In 1856, the Democratic party, assembled in National Measures of 1850 aflirm and rest upon the following propo

Convention at Cincinnati, declared by a unanimous vote sitions :

of the delegates from every State in the Union, that, "First. That all questions pertaining to Slavery in the Territories, and in the new States to be formed therefrom, are "The American Democracy recognize and adopt the prin. to be left to the decision of the people residing therein, by ciples contained in the organic laws establishing the Territheir appropriate representatives to be chosen by them for tories of Kansas and Nebraska as embodying the only sound that purpose.

and safe solution of the 'Slavery question,' upon which the "Second.—That all cases involving title to slaves and ques. great national idea of the people of this whole country can tions of personal freedom, are referred to the adjudication of repose in its determined conservatism of the Union-nonthe local tribunals, with the right of appeal to the Supreme interference by Congress with Slavery in State and Territory, Court of the United States.

or in the District of Columbia ; Third.—That the provision of the Constitution of the “That this was the basis of the Compromises of 1850, conUnited States in respect to fugitives from service, is to be car firmed by both the Democratic and Whig parties in National ried into faithful execution in all the organized Territories, the Conventions-ratified by the people in the election of 1852– same as in the States. The substitute for the bill which your and rightly applied to the organization of the Territories in Committee have prepared, and which is commended to the 1854 ; That by the uniform application of this Democratic favorable action of the Senate, proposes to carry these pro principle to the organization of Territories and to the admis. positions and principles into practical operation, in the precise sion of new States, with or without domestic Slavery as they language of the Compromise Measures of 1860."'»

may elect, the equal rights of all will be preserved intact-the

original compacis of the Constitution maintained in violateBy reference to that section of the “ Kansas-Nebraska --and the perpetuity and expansion of this Union insured to Act” as it now stands on the statute book, which pre- its utmost capacity of embracing in peace and harmony any scribed and defined the power of the Territorial Legisla- future American State that may be constituted or annexed ture, it will be seen that it is,“ in the precise language of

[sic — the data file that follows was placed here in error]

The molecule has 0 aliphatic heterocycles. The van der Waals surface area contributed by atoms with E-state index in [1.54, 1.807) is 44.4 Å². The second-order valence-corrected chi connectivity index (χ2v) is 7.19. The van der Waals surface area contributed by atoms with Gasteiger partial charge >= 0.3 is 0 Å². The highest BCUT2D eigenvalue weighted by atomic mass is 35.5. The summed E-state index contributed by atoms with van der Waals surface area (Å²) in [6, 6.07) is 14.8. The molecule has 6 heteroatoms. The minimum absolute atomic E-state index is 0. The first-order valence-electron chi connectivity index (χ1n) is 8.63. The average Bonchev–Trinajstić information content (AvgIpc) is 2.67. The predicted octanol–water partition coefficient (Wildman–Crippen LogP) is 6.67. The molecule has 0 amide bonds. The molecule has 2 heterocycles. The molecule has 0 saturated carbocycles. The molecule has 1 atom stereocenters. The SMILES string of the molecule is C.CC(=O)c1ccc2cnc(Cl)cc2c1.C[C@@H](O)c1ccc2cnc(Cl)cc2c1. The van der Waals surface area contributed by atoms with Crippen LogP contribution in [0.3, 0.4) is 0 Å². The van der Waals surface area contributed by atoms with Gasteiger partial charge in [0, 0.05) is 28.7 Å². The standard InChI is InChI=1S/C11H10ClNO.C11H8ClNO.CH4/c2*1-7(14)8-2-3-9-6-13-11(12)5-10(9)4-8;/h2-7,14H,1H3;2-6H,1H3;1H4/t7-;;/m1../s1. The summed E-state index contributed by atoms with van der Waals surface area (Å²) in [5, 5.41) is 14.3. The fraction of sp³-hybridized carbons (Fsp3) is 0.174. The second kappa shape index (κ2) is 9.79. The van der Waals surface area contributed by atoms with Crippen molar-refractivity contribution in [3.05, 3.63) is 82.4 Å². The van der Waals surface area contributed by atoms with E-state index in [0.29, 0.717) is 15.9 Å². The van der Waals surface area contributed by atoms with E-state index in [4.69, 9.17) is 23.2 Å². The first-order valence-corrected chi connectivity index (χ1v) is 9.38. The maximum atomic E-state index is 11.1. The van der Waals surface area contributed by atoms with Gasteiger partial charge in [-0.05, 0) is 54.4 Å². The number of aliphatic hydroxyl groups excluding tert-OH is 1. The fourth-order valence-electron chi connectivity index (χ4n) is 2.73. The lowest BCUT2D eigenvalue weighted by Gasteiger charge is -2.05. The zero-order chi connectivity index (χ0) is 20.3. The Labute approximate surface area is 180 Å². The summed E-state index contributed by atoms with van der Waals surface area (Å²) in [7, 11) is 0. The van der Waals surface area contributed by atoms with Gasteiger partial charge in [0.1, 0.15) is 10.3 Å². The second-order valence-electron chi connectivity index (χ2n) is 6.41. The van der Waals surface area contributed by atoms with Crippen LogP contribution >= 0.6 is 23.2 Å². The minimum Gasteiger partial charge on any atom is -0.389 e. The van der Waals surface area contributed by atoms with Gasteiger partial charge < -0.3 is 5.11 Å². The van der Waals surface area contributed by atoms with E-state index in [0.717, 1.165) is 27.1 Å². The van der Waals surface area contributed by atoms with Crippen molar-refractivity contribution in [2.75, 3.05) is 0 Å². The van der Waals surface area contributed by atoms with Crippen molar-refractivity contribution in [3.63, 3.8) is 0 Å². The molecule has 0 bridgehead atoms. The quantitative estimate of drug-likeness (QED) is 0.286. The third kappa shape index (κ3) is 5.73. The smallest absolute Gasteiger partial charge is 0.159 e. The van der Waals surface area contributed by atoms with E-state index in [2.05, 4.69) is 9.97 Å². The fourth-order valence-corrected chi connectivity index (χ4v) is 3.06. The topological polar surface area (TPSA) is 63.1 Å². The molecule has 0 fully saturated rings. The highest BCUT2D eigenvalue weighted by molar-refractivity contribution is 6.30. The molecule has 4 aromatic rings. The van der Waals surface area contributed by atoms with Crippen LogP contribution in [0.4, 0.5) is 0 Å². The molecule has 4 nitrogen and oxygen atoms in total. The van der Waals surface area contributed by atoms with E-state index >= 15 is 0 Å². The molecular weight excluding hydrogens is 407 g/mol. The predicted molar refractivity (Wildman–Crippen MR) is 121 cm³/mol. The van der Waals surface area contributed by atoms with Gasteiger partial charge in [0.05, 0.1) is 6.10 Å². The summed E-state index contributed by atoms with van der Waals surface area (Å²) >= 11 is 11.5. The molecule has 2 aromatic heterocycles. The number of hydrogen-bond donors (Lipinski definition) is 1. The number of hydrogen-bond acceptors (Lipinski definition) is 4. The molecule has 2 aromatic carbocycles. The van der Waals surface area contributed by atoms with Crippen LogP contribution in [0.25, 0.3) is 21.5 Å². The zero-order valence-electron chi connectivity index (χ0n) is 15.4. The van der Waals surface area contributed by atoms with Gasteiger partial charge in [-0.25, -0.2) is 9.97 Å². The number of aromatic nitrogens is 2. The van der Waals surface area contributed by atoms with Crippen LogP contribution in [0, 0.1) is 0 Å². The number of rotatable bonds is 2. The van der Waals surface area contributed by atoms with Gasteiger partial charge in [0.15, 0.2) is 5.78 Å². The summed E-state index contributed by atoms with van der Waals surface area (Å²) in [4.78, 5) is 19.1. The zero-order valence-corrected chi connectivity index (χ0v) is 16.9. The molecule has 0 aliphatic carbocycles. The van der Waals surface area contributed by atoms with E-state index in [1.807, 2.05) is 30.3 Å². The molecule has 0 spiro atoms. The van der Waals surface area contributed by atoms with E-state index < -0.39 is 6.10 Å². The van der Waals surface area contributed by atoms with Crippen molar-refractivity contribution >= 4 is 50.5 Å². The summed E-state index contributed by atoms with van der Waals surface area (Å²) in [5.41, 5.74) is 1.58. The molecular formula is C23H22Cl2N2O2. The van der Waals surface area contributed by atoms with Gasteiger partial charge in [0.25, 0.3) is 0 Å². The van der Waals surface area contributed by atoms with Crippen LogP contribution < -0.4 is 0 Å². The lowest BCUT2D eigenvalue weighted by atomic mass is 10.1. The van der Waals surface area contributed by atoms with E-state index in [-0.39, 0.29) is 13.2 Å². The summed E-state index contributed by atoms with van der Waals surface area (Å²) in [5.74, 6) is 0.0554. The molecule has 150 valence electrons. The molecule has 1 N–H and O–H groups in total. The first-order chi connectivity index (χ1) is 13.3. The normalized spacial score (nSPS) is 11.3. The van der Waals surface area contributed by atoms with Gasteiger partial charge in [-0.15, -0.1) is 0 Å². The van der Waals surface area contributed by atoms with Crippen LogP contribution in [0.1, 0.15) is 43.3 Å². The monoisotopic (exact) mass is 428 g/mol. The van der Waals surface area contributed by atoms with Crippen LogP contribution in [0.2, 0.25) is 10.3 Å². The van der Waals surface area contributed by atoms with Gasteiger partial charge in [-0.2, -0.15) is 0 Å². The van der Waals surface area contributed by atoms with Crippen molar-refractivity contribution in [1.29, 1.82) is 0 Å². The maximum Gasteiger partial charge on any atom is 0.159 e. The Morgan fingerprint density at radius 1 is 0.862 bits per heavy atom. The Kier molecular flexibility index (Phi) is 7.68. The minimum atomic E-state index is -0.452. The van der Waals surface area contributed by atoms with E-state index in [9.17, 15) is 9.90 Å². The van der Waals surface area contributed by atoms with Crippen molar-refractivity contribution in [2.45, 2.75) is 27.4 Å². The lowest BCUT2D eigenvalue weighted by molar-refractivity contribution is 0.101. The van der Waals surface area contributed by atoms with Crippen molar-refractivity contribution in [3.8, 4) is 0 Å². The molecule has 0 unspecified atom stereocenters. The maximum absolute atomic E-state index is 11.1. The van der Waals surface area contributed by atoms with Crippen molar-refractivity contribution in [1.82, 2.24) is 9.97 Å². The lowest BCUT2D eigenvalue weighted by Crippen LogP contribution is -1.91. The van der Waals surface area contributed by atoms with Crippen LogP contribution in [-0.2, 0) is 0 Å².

with a Republican form of government." the Compromise Measures of 1850," extending the legis- In accepting the nomination of this convention, Mr. lative power of the Territory “to all rightful subjects of Buchanan, in a letter dated June 16, 1856, said: legislation consistent with the Constitution,” without ex- “ The agitation on the question of domestic Slavery has too cepting African Slavery.

long distracted and divided the people of this Union, and It having been suggested, with some plausibility, during alienated their affections from each other. This agitation has the discussion of the bill, that the act of Congress of

assumed many forms since its commencement, but it now March 6, 1820, prohibiting Slavery north of the parallel from its present character, I think we may safely anticipate

seems to be directed chiefly to the Territories ; and judging of 36° 30' would deprive the people of the Territory of the that it is rapidly approaching a 'finality. The recent legis. power of regulating the Slavery question to suit themselves lation of Congress respecting domestic Slavery, derived, as it while they should remain in a Territorial condition, and be has been, from the original and pure fountain of legitimate fore they should have the requisite population to entitle political power, the will of the majority, promises, ere long, them to admission into the Union as a state, an amend-o allay the dangerous excitement. This legislation is founded ment was prepared by the Chairman of the Committee, accordance with them has simply declared that the people of a and incorporated into the bill to remove this obstacle to the Territory, like those of a State, shull decide for themselves free exercise of the principle of popular sovereignty in the whether Slavery shall or shall not exist within their limits." Territory, while it remained in a Territorial condition, by This exposition of the history of these measures shows repealing the said act of Congress, and declaring the conclusively that the authors of the Compromise Measures true intent and meaning of all the friends of the bill in of 1850, and of the Kansas-Nebraska Act of 1854, as well these words: